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Friday, January 25, 2008

Haiti: President Rene Preval’s questionable record on democracy, security and stability by Stanley Lucas

January 25, 2008------------
Democracy can flourish in Haiti – if given the chance. Despite military coups and the selfish misuse of power by their elected leaders, corruption, and bad governance, Haitian voters have always done their part and shown up at the polls when they felt their votes would count, and organized themselves to stay away when they knew the process was corrupt. Trough a complicated network of rumors and innuendo, they have made a real effort to stay informed and seek out reliable information. However, after the voters have fulfilled their duty, the leaders they elected fail to keep their end of the bargain, and worse, have morphed into the repressive regimes that they fought to oust. Those elected have had one goal: preserving power at any cost. Whether it’s pilfering Haiti’s meager resources or leading Haiti down a dangerous path with the international community (as seen in the above picture of Preval being friendly with Ahmadinejad), it is the Haitian people who always pay the price.

Unfortunately, the current President, Rene Preval does not offer much hope of this trend being reversed. President Rene Preval has built an abysmal record of implementing democracy. He directly supported the rigging and manipulation of three elections (April 6, 1997, May 21, 2000 and November 26, 2000) in favor of his mentor and political ally, former President Jean-Bertrand Aristide. The manipulated results of the April 6, 1997 elections were blocked by Prime Minister Rosny Smarth. Preval dissolved parliament in January 1999, politicized the police and allowed corruption to prosper while drug trafficking was on the rise under the control of Aristide’s foes. Several years later, the electoral crisis of 2000, that Preval helped to create, led to Aristide’s resignation leaving Haiti in chaos.

Because of its leaders failure to democratize, Haiti remains in an almost constant state of political chaos. Since 1990 the United States and the United Nations, at the request of Aristide, have intervened at least 13 times to restore peace and democracy. Those operations have cost billions of dollars, and there is still nothing to show for it.

In 2006 Haiti once again was optimistic and inaugurated a new era with Rene Preval’s second term in office. Preval received 47.8% of the vote, and the entire country had high hopes that Preval was the changed man he professed to be. The first twelve months in office were characterized by prudent progress. A coalition government was put in place; a dialogue with various sectors of society was launched; security improved; and optimism grew. Over the past five months, however, optimism has been giving way to anxiety. Several actions by President Preval have raised concerns about a political recession into the familiar chaos of his previous regime. Several major issues have raised concerns:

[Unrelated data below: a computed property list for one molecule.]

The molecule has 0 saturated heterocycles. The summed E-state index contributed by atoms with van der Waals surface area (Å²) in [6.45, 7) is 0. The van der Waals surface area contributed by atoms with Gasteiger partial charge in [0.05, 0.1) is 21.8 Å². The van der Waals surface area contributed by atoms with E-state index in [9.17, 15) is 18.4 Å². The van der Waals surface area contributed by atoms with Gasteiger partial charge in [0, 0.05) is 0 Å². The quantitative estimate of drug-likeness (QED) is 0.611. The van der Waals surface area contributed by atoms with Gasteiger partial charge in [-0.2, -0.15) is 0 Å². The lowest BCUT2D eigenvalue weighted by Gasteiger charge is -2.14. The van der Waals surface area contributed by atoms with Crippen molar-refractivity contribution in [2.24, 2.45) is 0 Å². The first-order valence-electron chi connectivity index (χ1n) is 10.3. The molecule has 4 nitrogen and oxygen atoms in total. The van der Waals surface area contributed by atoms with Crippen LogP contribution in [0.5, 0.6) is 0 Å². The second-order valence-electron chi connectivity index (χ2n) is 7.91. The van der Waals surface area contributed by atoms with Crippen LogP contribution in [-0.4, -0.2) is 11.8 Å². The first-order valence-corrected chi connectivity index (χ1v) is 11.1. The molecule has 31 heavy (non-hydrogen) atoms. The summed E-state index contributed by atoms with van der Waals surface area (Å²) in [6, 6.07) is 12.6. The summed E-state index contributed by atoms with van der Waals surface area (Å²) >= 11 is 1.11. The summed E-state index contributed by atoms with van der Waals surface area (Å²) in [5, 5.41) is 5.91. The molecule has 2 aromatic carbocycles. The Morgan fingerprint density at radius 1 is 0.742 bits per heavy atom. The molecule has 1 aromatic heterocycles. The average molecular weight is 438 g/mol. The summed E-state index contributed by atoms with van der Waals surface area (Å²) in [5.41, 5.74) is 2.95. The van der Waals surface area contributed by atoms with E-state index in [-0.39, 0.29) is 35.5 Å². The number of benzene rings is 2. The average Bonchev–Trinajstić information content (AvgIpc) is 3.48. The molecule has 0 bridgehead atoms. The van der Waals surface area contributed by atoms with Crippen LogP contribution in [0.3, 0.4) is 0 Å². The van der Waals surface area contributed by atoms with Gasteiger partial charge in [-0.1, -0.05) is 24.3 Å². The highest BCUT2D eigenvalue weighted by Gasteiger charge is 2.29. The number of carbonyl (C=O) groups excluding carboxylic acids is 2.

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Amending the Constitution: President Preval has renewed attempts to illegally amend the constitution, following the tactics of renegade Venezuelan President Hugo Chavez, to reinstate a new form of “presidency for life” and eliminate the checks and balances of parliament. According to recent polling, Haitians are overwhelmingly opposed to these measures. The framers of the Haitian constitution, ratified in 1987, took into account the past practice of Haitian leaders to illegally modify the constitution and strengthened provisions and processes to amend the constitution. President Preval has not followed these provisions. Further, when he last distributed the draft amendment four months ago, he had such a negative reaction from all sectors of Haitian society that he was forced to withdraw it. In fact 70 of the 99 Parliamentary Deputies sent a letter to the United Nations outlining their concerns about the Preval Administration’s recent assault on Haiti’s fragile democratic institutions. Notwithstanding the illegality of this amendment, focusing on amending the constitution should not be a priority for a country that lacks security and basic services. But he has not given up. The parliamentarians caution that without international support and attention to this issue, further political instability will ensue.